NEW YORK: Central banks around the world must be steadfast in their inflation fight even though economies will suffer as a result, the Organisation for Economic Co-operation and Development (OECD) says.
The organisation boosted its 2023 inflation estimates and said it expects price increases the following year will remain above the targets set by many global central banks.
While economies will slow because of tighter monetary policies, the OECD didn’t forecast a recession.
Though a survey of US manufacturers showed a fifth month of shrinking activity, another report indicated a healthy increase in business investment.
A survey of the eurozone businesses indicated that any downturn may not be severe as initially expected. Meantime, the People’s Bank of China eased reserve requirements for banks to help bolster the world’s second-largest economy.
The world’s central banks must keep raising interest rates to fight pervasive inflation, even as the global economy sinks into a significant slowdown, according to the OECD.
The organisation raised inflation projections for next year and said that while the global economy will suffer a “significant growth slowdown,” it’s not forecasting a recession.
This week saw more major rate hikes across the world, with 75 basis-point hikes in Sweden, New Zealand and South Africa and full percentage-point moves in Pakistan and Nigeria.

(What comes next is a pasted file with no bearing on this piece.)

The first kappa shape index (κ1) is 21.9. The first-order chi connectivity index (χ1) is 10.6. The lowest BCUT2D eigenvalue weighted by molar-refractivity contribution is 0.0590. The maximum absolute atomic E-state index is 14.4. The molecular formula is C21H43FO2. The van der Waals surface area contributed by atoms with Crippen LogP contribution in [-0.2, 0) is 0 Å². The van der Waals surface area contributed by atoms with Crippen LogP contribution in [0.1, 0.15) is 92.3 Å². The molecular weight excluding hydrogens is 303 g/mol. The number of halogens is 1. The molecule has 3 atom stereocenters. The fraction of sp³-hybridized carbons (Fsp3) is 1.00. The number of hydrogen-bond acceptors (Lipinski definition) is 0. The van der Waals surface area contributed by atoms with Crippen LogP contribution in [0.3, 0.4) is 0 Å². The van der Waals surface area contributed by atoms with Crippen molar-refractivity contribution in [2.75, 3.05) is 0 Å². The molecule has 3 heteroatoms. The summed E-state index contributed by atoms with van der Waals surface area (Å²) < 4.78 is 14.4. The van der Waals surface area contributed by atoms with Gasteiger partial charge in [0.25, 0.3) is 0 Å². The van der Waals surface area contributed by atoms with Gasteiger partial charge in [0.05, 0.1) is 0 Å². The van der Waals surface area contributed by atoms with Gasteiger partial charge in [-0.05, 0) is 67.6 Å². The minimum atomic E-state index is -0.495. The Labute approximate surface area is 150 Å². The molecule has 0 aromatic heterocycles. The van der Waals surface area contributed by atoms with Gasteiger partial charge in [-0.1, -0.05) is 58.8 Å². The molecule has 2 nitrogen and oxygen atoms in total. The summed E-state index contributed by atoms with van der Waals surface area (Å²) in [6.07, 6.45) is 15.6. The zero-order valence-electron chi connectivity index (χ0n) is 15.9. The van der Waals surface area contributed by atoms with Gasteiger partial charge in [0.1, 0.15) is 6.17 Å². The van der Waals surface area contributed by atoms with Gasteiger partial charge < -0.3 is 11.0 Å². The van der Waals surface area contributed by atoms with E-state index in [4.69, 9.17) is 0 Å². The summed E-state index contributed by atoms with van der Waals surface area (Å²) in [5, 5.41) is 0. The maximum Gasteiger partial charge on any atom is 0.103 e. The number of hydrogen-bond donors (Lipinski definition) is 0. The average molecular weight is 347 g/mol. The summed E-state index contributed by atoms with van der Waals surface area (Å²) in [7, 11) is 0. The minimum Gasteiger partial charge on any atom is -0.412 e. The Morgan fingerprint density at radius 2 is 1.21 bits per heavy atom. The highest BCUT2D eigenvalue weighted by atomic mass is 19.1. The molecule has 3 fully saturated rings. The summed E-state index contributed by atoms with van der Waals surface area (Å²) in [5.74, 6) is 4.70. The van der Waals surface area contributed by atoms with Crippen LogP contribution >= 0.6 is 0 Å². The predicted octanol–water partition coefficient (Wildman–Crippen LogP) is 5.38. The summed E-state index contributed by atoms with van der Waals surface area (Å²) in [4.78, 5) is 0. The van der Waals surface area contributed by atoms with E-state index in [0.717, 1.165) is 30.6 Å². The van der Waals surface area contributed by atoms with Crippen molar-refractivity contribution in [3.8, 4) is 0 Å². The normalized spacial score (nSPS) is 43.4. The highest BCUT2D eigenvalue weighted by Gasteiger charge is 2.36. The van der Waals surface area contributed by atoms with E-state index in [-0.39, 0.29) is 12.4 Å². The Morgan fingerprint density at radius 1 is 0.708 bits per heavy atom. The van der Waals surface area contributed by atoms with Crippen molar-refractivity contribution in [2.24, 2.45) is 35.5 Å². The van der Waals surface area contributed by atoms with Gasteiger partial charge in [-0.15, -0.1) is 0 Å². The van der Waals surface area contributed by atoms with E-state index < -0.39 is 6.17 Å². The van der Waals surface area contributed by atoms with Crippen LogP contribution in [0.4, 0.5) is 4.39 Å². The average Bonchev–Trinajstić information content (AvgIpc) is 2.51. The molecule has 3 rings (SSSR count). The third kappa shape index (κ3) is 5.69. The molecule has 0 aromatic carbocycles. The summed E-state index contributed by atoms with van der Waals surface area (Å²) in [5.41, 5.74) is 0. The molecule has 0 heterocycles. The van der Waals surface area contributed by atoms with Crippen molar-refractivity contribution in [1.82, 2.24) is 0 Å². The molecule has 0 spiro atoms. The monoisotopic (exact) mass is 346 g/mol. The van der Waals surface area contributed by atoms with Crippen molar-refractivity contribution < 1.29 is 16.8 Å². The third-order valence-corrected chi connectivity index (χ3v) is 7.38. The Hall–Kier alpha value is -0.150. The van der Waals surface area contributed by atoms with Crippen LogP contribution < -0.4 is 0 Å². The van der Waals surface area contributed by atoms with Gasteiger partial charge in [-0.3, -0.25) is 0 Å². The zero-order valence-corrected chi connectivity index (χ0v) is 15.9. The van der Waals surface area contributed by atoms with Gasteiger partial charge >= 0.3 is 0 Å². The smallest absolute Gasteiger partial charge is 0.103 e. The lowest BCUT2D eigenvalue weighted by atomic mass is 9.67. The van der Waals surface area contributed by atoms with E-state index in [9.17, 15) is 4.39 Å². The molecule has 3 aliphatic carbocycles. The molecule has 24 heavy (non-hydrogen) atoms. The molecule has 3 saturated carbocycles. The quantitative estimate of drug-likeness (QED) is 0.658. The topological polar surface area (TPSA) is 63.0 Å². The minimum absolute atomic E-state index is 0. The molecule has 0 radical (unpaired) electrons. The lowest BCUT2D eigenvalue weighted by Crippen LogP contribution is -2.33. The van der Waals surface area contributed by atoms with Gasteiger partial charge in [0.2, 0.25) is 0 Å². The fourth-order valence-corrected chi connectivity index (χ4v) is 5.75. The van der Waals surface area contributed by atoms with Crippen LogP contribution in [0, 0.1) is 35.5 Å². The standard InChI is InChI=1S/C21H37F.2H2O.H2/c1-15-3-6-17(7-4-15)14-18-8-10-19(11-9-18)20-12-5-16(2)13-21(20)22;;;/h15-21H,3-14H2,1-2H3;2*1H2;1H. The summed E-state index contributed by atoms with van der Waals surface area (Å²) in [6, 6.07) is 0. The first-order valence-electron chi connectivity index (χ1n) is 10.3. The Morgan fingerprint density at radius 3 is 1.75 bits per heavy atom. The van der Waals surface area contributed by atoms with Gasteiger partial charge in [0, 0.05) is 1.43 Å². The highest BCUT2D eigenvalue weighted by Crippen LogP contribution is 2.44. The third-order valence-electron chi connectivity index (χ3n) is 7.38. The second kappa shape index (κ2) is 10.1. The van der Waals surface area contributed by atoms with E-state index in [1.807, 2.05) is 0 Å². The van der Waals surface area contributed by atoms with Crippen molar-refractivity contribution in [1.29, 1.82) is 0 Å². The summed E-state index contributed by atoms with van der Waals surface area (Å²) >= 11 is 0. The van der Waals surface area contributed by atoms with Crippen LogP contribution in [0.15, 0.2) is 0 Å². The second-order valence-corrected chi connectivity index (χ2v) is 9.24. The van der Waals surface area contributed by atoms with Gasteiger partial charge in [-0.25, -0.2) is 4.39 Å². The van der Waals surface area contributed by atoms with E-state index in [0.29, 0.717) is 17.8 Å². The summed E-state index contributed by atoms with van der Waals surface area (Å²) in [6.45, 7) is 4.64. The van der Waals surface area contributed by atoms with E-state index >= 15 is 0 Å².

Turkey went the opposite way, cutting rates by 150 basis points.
Business activity contracted for a fifth month in November as demand faltered, while inflationary pressures continued to slowly ease.
The S&P Global flash composite purchasing managers’ index slid to the second-lowest level since the immediate aftermath of the pandemic.
Orders placed with US factories for business equipment rebounded in October, suggesting capital spending plans are holding up in the face of higher borrowing costs and broader economic uncertainty.
Capital goods shipments jumped the most since the start of the year, suggesting a solid start to fourth-quarter gross domestic product.
Eurozone businesses see tentative signs that the region’s economic slump may be easing as record inflation cools and expectations for future production improve. A gauge measuring activity in manufacturing and services unexpectedly rose in November, according to S&P Global.
Sweden’s home-price decline accelerated in October, as the Nordic country gripped by the most severe housing slump in three decades shows what may lie ahead for many other developed economies.
For the second time this year, China’s central bank cut the amount of cash lenders must hold in reserve, ramping up support for an economy racked by surging Covid cases and a continued property downturn.
Signs are growing in China that local government debt burdens are becoming unsustainable. — Bloomberg